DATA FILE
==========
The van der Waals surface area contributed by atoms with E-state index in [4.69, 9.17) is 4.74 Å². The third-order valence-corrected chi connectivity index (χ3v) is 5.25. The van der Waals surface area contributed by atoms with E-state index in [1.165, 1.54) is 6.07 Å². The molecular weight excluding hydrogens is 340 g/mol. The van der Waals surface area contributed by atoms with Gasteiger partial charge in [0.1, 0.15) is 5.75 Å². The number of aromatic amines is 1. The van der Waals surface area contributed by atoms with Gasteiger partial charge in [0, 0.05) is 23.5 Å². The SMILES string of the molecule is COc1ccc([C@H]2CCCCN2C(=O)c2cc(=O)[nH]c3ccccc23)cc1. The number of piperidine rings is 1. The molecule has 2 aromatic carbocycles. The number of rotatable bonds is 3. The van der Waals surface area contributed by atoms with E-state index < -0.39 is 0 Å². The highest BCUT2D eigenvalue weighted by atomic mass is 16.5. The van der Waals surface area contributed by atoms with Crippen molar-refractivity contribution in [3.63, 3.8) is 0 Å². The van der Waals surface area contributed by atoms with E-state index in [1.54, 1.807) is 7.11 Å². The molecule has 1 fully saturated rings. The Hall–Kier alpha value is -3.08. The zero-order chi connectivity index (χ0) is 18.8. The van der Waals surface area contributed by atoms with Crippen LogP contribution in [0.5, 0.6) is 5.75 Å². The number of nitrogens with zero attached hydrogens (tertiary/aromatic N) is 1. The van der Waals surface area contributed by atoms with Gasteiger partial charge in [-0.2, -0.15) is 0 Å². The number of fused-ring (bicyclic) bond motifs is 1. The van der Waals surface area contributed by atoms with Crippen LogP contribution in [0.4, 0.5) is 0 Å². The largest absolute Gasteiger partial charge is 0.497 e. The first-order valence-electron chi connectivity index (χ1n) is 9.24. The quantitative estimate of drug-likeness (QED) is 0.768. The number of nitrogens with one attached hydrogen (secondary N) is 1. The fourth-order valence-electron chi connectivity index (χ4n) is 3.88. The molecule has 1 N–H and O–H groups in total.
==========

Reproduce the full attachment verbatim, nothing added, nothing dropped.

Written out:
The van der Waals surface area contributed by atoms with E-state index in [4.69, 9.17) is 4.74 Å². The third-order valence-corrected chi connectivity index (χ3v) is 5.25. The van der Waals surface area contributed by atoms with E-state index in [1.165, 1.54) is 6.07 Å². The molecular weight excluding hydrogens is 340 g/mol. The van der Waals surface area contributed by atoms with Gasteiger partial charge in [0.1, 0.15) is 5.75 Å². The number of aromatic amines is 1. The van der Waals surface area contributed by atoms with Gasteiger partial charge in [0, 0.05) is 23.5 Å². The SMILES string of the molecule is COc1ccc([C@H]2CCCCN2C(=O)c2cc(=O)[nH]c3ccccc23)cc1. The number of piperidine rings is 1. The molecule has 2 aromatic carbocycles. The number of rotatable bonds is 3. The van der Waals surface area contributed by atoms with E-state index < -0.39 is 0 Å². The highest BCUT2D eigenvalue weighted by atomic mass is 16.5. The van der Waals surface area contributed by atoms with Crippen molar-refractivity contribution in [3.63, 3.8) is 0 Å². The van der Waals surface area contributed by atoms with E-state index in [1.54, 1.807) is 7.11 Å². The molecule has 1 fully saturated rings. The Hall–Kier alpha value is -3.08. The zero-order chi connectivity index (χ0) is 18.8. The van der Waals surface area contributed by atoms with Crippen LogP contribution in [0.5, 0.6) is 5.75 Å². The number of nitrogens with zero attached hydrogens (tertiary/aromatic N) is 1. The van der Waals surface area contributed by atoms with Gasteiger partial charge in [-0.2, -0.15) is 0 Å². The number of fused-ring (bicyclic) bond motifs is 1. The van der Waals surface area contributed by atoms with Crippen LogP contribution in [0.4, 0.5) is 0 Å². The largest absolute Gasteiger partial charge is 0.497 e. The first-order valence-electron chi connectivity index (χ1n) is 9.24. The quantitative estimate of drug-likeness (QED) is 0.768. The number of nitrogens with one attached hydrogen (secondary N) is 1. The fourth-order valence-electron chi connectivity index (χ4n) is 3.88. The molecule has 1 N–H and O–H groups in total.